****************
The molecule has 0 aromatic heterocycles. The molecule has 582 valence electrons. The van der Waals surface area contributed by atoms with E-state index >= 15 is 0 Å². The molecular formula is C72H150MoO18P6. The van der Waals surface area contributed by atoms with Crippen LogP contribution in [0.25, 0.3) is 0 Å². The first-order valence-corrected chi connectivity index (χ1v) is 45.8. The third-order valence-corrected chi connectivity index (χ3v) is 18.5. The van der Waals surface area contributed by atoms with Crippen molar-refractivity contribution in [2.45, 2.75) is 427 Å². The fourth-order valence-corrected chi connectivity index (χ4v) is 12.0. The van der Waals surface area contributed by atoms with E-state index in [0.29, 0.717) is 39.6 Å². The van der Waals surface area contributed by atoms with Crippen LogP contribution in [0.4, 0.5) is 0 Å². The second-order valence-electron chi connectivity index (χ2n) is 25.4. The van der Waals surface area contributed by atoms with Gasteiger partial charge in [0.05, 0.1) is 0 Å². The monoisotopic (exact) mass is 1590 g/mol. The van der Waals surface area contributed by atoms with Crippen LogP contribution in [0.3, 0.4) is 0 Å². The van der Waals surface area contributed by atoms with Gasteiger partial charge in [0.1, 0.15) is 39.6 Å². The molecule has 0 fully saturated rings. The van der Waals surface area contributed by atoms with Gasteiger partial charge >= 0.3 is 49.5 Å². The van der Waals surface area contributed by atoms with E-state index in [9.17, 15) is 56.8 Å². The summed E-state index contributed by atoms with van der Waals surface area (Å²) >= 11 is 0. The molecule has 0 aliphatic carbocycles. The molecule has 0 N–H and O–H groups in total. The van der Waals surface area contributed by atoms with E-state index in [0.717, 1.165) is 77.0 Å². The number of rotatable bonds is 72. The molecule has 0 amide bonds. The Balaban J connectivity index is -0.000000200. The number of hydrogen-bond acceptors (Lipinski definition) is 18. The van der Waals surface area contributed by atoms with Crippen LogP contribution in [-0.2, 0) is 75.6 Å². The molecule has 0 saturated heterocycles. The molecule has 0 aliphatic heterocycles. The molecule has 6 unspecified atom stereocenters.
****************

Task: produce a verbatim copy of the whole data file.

The molecule has 0 aromatic heterocycles. The molecule has 582 valence electrons. The van der Waals surface area contributed by atoms with E-state index >= 15 is 0 Å². The molecular formula is C72H150MoO18P6. The van der Waals surface area contributed by atoms with Crippen LogP contribution in [0.25, 0.3) is 0 Å². The first-order valence-corrected chi connectivity index (χ1v) is 45.8. The third-order valence-corrected chi connectivity index (χ3v) is 18.5. The van der Waals surface area contributed by atoms with Crippen molar-refractivity contribution in [2.45, 2.75) is 427 Å². The fourth-order valence-corrected chi connectivity index (χ4v) is 12.0. The van der Waals surface area contributed by atoms with E-state index in [0.29, 0.717) is 39.6 Å². The van der Waals surface area contributed by atoms with Crippen LogP contribution in [0.4, 0.5) is 0 Å². The second-order valence-electron chi connectivity index (χ2n) is 25.4. The van der Waals surface area contributed by atoms with Gasteiger partial charge in [0.05, 0.1) is 0 Å². The monoisotopic (exact) mass is 1590 g/mol. The van der Waals surface area contributed by atoms with Crippen LogP contribution in [0.3, 0.4) is 0 Å². The van der Waals surface area contributed by atoms with Gasteiger partial charge in [0.1, 0.15) is 39.6 Å². The molecule has 0 fully saturated rings. The van der Waals surface area contributed by atoms with Gasteiger partial charge >= 0.3 is 49.5 Å². The van der Waals surface area contributed by atoms with E-state index in [9.17, 15) is 56.8 Å². The summed E-state index contributed by atoms with van der Waals surface area (Å²) >= 11 is 0. The molecule has 0 aliphatic carbocycles. The molecule has 0 N–H and O–H groups in total. The van der Waals surface area contributed by atoms with E-state index in [0.717, 1.165) is 77.0 Å². The number of rotatable bonds is 72. The molecule has 0 amide bonds. The Balaban J connectivity index is -0.000000200. The number of hydrogen-bond acceptors (Lipinski definition) is 18. The van der Waals surface area contributed by atoms with Crippen LogP contribution in [-0.2, 0) is 75.6 Å². The molecule has 0 saturated heterocycles. The molecule has 0 aliphatic heterocycles. The molecule has 6 unspecified atom stereocenters.